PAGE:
20. The development and integration of my personal learning network has been one of the most exciting, invigorating things I have done to increase my knowledge as an educator.

21. If you have never heard of or participated in the National Writing Project‘s Summer Institute, you should. Hands down–the single best form of professional development. Our local site is the UPWP.

22. Inquiry and Reflection. Two critical practices of a good educator.

23. I love the August and September and the unveiling of the school supplies aisles in the local stores. Despite my obsession with technology, I love a good pen, freshly sharpened pencils and brightly colored sticky notes.

24. I’m in love with my profession; despite all that is ahead of us, it is an amazing time to be in education!

25. Favorite all-time quote:

“I’ve come to the frightening conclusioin that I am the decisive element in the classroom. It’s my daily mood that makes the weather. As a teacher, I possess a tremendous power to make a child’s life miserable or joyous. I can be a tool of torture or an instrument of inspiration. I can humiliate or humor, hurt or heal. In all situations, it is my response that decides whether a crisis will be escalated or de-escalated and a child humanized or de-humanized.”–Dr. Haim Ginott


  1. Thank you for commenting on my 25 Random Things for Innovative Educators post (http://theinnovativeeducator.blogspot.com/2009/02/25-random-things-innovative-educators.html) and pointing me to your thoughtful and insightful post.
    #2 has always been true for me which I think had a lot to do with me moving to a projector and laptop as soon as possible! #1 resonates with me as I couldn’t imagine calculating by hand. I set up an excel spreadsheet my first year of teaching. That may have been my reason for figuring out excel to begin with. Love and agree with all your “things.” #16 is a big one for me. I try to equate it to the fact that we don’t test “projector,” or “laptop,” or “pen” or “paper.” It is a tool to do work in a modern way. Though I do think administrators and teachers should know how to assess their incorporation of 21st Century skills and I write about some tools to do so at http://theinnovativeeducator.blogspot.com/2009/02/tools-for-principals-coaches-and.html. Finally, great quote. Who said that? Perhaps you can share it in a comment at my quote post at http://theinnovativeeducator.blogspot.com/2008/04/ten-21st-century-education-quotes-i.html. It is one of the most Googled on my blog.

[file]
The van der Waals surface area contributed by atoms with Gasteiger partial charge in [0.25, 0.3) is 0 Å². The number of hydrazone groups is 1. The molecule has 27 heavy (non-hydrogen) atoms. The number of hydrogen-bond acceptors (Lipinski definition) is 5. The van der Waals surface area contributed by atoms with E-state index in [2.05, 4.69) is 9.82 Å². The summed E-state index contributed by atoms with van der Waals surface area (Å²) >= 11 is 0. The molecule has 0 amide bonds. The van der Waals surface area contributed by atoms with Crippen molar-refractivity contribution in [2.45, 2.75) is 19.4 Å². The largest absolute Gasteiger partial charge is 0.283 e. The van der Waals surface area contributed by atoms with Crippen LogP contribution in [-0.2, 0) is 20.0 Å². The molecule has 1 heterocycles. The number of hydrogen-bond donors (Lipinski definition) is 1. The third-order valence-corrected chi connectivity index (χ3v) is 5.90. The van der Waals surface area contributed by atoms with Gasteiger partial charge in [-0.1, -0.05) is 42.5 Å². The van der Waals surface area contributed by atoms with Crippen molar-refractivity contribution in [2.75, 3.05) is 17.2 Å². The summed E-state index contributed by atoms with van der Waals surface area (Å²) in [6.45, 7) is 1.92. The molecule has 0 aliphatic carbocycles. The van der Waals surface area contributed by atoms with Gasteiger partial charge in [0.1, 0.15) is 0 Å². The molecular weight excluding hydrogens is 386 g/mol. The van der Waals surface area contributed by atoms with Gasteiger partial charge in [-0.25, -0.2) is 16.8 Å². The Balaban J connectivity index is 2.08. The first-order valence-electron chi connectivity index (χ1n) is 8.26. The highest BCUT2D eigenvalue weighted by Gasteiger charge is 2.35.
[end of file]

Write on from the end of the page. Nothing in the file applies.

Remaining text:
Lisa Nielsen
    The Innovative Educator

  2. mariewestman says:

    #1 Thanks for the tip on the computer based grading program!

  3. russo2009 says:

    I think it’s kind of poetic what you said in 16…

    16. We cannot assess technology skills through standardized means. The sooner we stop trying, the less frustrated everyone will be.

    The really frustrating thing about technology in the classroom is when it is utilized for something other than the actual class. It’s almost like being graded on how well you can use the technology, not about the content of the course. The difference between your class and others I’ve had at NMU is that, like in 361, you explained how to do the final exam, and if we needed help, you told us how to go about doing it. Other courses, particularly geography with GIS and Remote Sensing, they don’t help you at all.